PBS to Sell Banner Ads on Website for Children

Times Staff Writer

PBS plans to resume selling advertisements on its popular PBS Kids website, angering parents, children’s advocates and consumer watchdog groups concerned that the plan would pollute one of the last commercial-free bastions for kids on the Internet.

“Children are basically inundated with marketing and the PBS website was in some ways a sanctuary,” said Susan Linn, a psychologist and co-founder of Campaign for a Commercial-Free Childhood in Boston. “This is just one more step in the commercialization of PBS and children’s programming.”

PBS said it needed to find new revenue sources because its funding was unreliable. The public broadcaster joins other media entities in tapping into a booming online advertising market.


“This is going to be very smart and respectful, and anything that will appear online will be in the spirit of what is on PBS on air,” said Kevin Dando, director of education and online communications at PBS.

Dando would not say how much money the ads were expected to generate.

Sponsorship messages already appear before and after children’s TV shows such as “Sesame Street” that air on PBS stations. Web pages for individual children’s shows also feature sponsors and links to their websites.

Starting Oct. 1, PBS will sell advertising banners across the tops of its flagship websites and In July, the main PBS site drew 2.8 million visitors, while PBS Kids had 3.29 million, according to ComScore Media Metrix.

PBS ran banner ads on its websites from the late 1990s until 2001 but stopped when the bottom fell out of the Internet economy.

The flap over advertising is not the first for PBS. The public broadcaster upset watchdog groups as well as many of its own stations with the 2005 launch of an advertising-supported joint-venture cable channel targeting preschool children called PBS Kids Sprout. PBS also got static in recent years for allowing fast-food giant McDonald’s to sponsor the venerable “Sesame Street.”

Now, these critics worry that once PBS gets a taste of revenue from the sale of commercials online, it won’t be able to resist selling traditional advertisements on its television shows.

“Barney and Big Bird are going to find themselves hooked on digital advertising, and they are not going to be able to shake this,” said Jeffrey Chester, executive director of the Center for Digital Democracy, which encourages noncommercial public-interest uses of the Internet.

PBS receives most of its money in the form of contributions from individual viewers, corporate sponsorships, foundation grants and cable fees. About 7% of its revenue, which amounted to $36.9 million in 2005, comes from the federal government through the Corporation for Public Broadcasting.

Public broadcasting funding is a favorite target of Republican budget cutters. President Bush proposed slicing CPB’s 2007 budget by 12.5%, to $346 million. The House and Senate appropriations committees have resisted, proposing to boost the budget to $400 million.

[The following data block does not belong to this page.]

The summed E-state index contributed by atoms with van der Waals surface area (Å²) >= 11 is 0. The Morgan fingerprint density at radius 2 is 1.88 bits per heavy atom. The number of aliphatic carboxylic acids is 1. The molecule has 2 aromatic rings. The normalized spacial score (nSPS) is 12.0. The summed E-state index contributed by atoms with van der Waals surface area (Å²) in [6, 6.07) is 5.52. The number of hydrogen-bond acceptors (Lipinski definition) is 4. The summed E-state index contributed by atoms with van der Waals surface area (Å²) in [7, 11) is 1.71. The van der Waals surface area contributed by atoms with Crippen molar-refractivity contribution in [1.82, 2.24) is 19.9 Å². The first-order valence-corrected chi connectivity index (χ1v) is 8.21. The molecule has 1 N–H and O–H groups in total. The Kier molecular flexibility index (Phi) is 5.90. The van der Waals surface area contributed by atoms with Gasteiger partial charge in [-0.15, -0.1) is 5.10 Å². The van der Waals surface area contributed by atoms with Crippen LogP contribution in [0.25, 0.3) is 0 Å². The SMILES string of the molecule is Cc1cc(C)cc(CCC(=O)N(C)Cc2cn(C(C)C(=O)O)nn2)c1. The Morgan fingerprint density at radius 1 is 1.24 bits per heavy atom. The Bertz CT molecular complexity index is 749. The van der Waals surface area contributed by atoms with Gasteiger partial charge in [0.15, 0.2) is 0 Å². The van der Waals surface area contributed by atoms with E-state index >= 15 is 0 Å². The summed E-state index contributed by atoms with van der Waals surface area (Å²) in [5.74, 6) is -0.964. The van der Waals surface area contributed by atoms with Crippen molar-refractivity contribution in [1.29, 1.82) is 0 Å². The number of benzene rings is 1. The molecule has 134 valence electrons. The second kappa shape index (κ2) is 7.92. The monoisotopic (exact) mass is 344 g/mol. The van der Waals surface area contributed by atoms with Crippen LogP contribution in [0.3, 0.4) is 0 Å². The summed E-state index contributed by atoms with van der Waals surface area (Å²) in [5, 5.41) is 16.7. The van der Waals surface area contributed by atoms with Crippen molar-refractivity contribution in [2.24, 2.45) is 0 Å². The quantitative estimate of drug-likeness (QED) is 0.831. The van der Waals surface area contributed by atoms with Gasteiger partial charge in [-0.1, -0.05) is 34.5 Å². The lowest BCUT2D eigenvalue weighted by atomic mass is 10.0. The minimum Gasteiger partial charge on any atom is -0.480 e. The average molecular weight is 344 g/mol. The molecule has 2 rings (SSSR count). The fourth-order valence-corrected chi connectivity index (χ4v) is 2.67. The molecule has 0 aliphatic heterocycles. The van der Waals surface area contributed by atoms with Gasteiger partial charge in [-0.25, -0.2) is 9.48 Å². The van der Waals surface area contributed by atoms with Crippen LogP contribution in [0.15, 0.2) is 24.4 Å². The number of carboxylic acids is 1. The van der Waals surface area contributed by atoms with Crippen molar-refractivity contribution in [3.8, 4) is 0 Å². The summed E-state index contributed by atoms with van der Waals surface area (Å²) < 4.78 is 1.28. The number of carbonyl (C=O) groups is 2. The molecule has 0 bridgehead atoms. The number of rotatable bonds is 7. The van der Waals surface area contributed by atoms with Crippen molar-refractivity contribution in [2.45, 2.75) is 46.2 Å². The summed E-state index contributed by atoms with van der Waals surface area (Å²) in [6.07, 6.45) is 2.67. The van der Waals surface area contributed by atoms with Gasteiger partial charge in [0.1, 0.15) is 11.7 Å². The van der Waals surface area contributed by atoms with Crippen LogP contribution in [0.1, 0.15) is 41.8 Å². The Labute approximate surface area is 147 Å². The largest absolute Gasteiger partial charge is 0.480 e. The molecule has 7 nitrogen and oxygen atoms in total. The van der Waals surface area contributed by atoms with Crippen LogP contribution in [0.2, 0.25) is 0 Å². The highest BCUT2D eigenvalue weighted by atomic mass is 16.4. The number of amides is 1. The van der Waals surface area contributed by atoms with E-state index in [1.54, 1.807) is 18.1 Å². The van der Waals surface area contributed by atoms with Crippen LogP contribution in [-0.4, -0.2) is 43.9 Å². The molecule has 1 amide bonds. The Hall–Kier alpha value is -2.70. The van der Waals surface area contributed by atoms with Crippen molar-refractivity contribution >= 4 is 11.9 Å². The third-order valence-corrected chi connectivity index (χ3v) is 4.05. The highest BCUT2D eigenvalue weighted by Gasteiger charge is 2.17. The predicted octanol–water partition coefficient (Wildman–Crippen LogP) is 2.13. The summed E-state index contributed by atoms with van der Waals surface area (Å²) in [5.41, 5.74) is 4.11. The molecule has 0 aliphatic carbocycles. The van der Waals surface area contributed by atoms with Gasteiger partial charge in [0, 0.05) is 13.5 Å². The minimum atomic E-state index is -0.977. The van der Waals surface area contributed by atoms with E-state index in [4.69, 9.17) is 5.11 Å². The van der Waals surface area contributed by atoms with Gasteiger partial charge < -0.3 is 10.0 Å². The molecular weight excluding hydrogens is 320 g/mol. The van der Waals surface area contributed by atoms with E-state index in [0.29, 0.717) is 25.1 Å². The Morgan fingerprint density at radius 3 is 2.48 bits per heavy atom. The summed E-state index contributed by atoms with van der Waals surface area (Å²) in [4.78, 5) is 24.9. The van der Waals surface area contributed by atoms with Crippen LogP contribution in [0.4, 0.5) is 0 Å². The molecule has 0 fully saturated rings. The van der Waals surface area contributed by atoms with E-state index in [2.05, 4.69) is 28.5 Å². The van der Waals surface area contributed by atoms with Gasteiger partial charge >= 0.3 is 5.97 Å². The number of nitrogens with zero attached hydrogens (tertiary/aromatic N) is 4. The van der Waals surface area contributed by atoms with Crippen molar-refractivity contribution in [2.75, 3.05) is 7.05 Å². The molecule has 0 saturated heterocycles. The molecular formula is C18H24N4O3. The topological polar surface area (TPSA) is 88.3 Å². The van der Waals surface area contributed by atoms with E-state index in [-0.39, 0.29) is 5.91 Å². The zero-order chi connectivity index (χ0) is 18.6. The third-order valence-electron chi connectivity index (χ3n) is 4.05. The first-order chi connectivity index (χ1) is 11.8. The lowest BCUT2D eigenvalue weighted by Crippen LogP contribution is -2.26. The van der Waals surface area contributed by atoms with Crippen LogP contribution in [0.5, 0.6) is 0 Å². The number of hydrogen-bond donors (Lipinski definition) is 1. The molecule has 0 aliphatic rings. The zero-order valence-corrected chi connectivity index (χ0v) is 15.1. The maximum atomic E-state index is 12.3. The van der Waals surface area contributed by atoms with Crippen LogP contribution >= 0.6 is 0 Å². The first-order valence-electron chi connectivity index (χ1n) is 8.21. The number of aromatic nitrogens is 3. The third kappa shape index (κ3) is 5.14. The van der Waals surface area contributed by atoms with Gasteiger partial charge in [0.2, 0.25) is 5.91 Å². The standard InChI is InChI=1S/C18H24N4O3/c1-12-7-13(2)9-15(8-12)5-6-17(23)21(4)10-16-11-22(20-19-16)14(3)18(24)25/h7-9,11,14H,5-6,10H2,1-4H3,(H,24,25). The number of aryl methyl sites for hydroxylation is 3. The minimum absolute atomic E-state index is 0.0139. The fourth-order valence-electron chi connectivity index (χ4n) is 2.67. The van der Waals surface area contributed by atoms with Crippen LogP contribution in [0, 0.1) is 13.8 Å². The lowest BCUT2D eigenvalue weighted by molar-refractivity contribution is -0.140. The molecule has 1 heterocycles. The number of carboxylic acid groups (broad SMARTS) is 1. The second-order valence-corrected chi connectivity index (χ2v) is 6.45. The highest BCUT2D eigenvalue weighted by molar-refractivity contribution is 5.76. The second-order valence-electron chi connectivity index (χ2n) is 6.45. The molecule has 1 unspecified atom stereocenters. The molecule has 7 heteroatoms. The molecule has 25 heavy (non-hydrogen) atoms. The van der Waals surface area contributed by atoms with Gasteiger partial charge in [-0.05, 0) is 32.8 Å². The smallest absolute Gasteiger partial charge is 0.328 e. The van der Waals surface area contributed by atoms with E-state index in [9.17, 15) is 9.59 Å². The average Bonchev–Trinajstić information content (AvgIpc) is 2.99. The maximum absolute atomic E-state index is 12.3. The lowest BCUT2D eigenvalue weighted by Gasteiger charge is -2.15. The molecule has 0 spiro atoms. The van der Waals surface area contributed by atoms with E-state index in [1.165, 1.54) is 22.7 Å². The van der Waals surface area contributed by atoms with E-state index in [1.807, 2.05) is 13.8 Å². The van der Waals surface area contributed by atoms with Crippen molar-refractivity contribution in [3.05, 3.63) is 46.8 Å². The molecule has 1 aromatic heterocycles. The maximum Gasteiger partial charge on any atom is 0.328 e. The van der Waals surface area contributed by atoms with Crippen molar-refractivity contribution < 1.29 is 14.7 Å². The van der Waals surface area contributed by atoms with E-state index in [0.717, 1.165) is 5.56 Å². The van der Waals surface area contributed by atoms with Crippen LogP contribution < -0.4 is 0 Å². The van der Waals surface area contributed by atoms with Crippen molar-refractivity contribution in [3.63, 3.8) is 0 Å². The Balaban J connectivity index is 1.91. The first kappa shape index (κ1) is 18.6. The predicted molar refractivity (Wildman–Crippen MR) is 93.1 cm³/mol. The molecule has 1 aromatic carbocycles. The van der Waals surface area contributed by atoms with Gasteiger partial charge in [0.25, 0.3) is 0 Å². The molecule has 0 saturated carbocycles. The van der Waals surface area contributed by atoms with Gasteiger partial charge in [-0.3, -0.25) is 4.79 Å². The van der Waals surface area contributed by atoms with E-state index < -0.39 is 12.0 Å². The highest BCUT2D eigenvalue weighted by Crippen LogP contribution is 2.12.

To add to its coffers, PBS since January has been running sponsored ad links on some sites in a deal with Google Inc. Those links, which have no graphics, generated fewer than 10 complaints by e-mail, Dando said. Based on that response and months of research and focus group sessions, PBS decided to allow banner ads, Dando said.

“It’s a smart opportunity for PBS to be pursuing,” he said.

PBS officials said the Web ads would follow the same guidelines that the group applies to its TV sponsorships. Those guidelines prohibit sponsorships that feature inappropriate material or that appeal directly to children. Critics say some sponsorships, such as one for Chuck E. Cheese’s restaurants, already appeal to children.

The banner ads on the PBS Kids site will be smaller than those on other PBS sites and will not appear on the Web pages of individual children’s shows. Many of those pages contain logos of show sponsors, such as McDonald’s and Pampers. When the logos are clicked, users will be warned that they are leaving the PBS site before being taken to sponsors’ websites.

David Lowe, vice president of marketing and development at KVIE-TV, a PBS station in Sacramento, said PBS officials were simply responding to viewers who had been urging stations to find ways other than pledge drives to bring in money.

“I imagine they’re not going to accept ads with dancing bears that say ‘click here for a free whatever’ to entice kids to click out,” Lowe said.

But offering ads could create problems for some state-licensed public TV stations that link their websites to PBS sites, said Peter Morrill, general manager for Idaho Public Television. Idaho and other states’ Internet policies often prohibit public entities to link to commercial sites, which PBS could be considered once it runs ads, he said.

“As this rolls out we’re going to have to look at it very carefully,” he said.

Chester, the consumer advocate, said he planned to urge Congress to stop the ad plan. And Linn’s group is organizing an online letter-writing campaign to urge PBS to reconsider.

One parent who responded was Amy Agigian of Somerville, Mass., whose 5-year-old son, Max, loves PBS Kids.

“It’s the one place that we have as parents where we can feel pretty secure that our kids aren’t being preyed upon by advertisers,” she said.